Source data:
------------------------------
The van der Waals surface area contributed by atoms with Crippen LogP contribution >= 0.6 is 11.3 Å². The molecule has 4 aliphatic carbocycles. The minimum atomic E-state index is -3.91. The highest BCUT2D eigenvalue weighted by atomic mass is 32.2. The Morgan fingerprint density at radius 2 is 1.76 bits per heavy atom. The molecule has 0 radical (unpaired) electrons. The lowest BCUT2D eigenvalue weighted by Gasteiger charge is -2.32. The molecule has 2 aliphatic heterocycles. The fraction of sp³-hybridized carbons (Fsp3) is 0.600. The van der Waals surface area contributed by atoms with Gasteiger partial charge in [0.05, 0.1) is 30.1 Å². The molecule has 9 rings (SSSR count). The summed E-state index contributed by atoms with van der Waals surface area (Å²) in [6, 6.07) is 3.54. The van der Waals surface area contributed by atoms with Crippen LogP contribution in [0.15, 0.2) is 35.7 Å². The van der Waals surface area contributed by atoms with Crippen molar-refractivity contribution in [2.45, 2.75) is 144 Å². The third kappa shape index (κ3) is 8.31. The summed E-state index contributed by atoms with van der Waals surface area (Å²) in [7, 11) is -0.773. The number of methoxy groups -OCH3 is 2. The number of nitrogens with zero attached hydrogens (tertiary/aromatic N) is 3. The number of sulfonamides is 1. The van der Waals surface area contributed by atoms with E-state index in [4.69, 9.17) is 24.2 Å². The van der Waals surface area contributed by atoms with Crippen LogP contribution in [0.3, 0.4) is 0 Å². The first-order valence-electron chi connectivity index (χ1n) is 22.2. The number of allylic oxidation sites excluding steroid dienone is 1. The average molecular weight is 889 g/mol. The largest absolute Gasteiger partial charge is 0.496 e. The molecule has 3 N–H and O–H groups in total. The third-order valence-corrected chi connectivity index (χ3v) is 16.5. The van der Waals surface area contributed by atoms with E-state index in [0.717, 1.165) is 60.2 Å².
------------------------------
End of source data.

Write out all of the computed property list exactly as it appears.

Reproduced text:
The van der Waals surface area contributed by atoms with Crippen LogP contribution >= 0.6 is 11.3 Å². The molecule has 4 aliphatic carbocycles. The minimum atomic E-state index is -3.91. The highest BCUT2D eigenvalue weighted by atomic mass is 32.2. The Morgan fingerprint density at radius 2 is 1.76 bits per heavy atom. The molecule has 0 radical (unpaired) electrons. The lowest BCUT2D eigenvalue weighted by Gasteiger charge is -2.32. The molecule has 2 aliphatic heterocycles. The fraction of sp³-hybridized carbons (Fsp3) is 0.600. The van der Waals surface area contributed by atoms with Gasteiger partial charge in [0.05, 0.1) is 30.1 Å². The molecule has 9 rings (SSSR count). The summed E-state index contributed by atoms with van der Waals surface area (Å²) in [6, 6.07) is 3.54. The van der Waals surface area contributed by atoms with Crippen LogP contribution in [0.15, 0.2) is 35.7 Å². The van der Waals surface area contributed by atoms with Crippen molar-refractivity contribution in [2.45, 2.75) is 144 Å². The third kappa shape index (κ3) is 8.31. The summed E-state index contributed by atoms with van der Waals surface area (Å²) in [7, 11) is -0.773. The number of methoxy groups -OCH3 is 2. The number of nitrogens with zero attached hydrogens (tertiary/aromatic N) is 3. The number of sulfonamides is 1. The van der Waals surface area contributed by atoms with E-state index in [4.69, 9.17) is 24.2 Å². The van der Waals surface area contributed by atoms with Crippen LogP contribution in [0.3, 0.4) is 0 Å². The first-order valence-electron chi connectivity index (χ1n) is 22.2. The number of allylic oxidation sites excluding steroid dienone is 1. The average molecular weight is 889 g/mol. The largest absolute Gasteiger partial charge is 0.496 e. The molecule has 3 N–H and O–H groups in total. The third-order valence-corrected chi connectivity index (χ3v) is 16.5. The van der Waals surface area contributed by atoms with E-state index in [0.717, 1.165) is 60.2 Å².